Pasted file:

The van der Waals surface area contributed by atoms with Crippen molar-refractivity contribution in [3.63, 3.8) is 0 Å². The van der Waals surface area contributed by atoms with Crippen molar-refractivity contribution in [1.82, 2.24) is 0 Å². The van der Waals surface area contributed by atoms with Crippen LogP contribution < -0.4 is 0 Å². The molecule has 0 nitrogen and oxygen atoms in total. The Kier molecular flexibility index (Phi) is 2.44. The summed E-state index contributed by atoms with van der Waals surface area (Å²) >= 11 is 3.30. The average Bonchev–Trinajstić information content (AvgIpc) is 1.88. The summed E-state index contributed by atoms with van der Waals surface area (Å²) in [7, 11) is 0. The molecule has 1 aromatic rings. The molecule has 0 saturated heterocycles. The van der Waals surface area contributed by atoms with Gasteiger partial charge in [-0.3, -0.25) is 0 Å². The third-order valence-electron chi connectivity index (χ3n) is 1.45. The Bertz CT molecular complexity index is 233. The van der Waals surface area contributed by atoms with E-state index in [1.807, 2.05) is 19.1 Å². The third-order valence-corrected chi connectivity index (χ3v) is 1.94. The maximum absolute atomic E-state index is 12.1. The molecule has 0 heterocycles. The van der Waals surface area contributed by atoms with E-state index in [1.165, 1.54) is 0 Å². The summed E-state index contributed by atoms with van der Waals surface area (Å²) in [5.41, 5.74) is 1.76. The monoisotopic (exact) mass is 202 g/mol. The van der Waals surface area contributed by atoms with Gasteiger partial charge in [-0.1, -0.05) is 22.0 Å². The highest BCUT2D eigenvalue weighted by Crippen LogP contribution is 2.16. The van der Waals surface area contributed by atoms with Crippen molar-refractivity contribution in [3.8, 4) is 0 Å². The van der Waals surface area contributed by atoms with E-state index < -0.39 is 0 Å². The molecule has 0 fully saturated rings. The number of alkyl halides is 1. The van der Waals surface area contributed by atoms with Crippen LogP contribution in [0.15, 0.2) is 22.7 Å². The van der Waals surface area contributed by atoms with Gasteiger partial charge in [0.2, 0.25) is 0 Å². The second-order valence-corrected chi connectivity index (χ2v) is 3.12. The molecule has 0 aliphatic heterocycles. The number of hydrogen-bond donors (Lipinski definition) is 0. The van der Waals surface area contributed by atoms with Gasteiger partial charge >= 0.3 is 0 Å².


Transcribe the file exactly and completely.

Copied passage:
The van der Waals surface area contributed by atoms with Crippen molar-refractivity contribution in [3.63, 3.8) is 0 Å². The van der Waals surface area contributed by atoms with Crippen molar-refractivity contribution in [1.82, 2.24) is 0 Å². The van der Waals surface area contributed by atoms with Crippen LogP contribution < -0.4 is 0 Å². The molecule has 0 nitrogen and oxygen atoms in total. The Kier molecular flexibility index (Phi) is 2.44. The summed E-state index contributed by atoms with van der Waals surface area (Å²) >= 11 is 3.30. The average Bonchev–Trinajstić information content (AvgIpc) is 1.88. The summed E-state index contributed by atoms with van der Waals surface area (Å²) in [7, 11) is 0. The molecule has 1 aromatic rings. The molecule has 0 saturated heterocycles. The van der Waals surface area contributed by atoms with Gasteiger partial charge in [-0.3, -0.25) is 0 Å². The third-order valence-electron chi connectivity index (χ3n) is 1.45. The Bertz CT molecular complexity index is 233. The van der Waals surface area contributed by atoms with E-state index in [1.807, 2.05) is 19.1 Å². The third-order valence-corrected chi connectivity index (χ3v) is 1.94. The maximum absolute atomic E-state index is 12.1. The molecule has 0 heterocycles. The van der Waals surface area contributed by atoms with E-state index in [1.165, 1.54) is 0 Å². The summed E-state index contributed by atoms with van der Waals surface area (Å²) in [5.41, 5.74) is 1.76. The monoisotopic (exact) mass is 202 g/mol. The van der Waals surface area contributed by atoms with Gasteiger partial charge in [-0.1, -0.05) is 22.0 Å². The highest BCUT2D eigenvalue weighted by Crippen LogP contribution is 2.16. The van der Waals surface area contributed by atoms with Crippen molar-refractivity contribution in [3.8, 4) is 0 Å². The van der Waals surface area contributed by atoms with E-state index < -0.39 is 0 Å². The molecule has 0 fully saturated rings. The number of alkyl halides is 1. The van der Waals surface area contributed by atoms with Crippen LogP contribution in [0.15, 0.2) is 22.7 Å². The van der Waals surface area contributed by atoms with Gasteiger partial charge in [0.2, 0.25) is 0 Å². The second-order valence-corrected chi connectivity index (χ2v) is 3.12. The molecule has 0 aliphatic heterocycles. The number of hydrogen-bond donors (Lipinski definition) is 0. The van der Waals surface area contributed by atoms with Gasteiger partial charge >= 0.3 is 0 Å².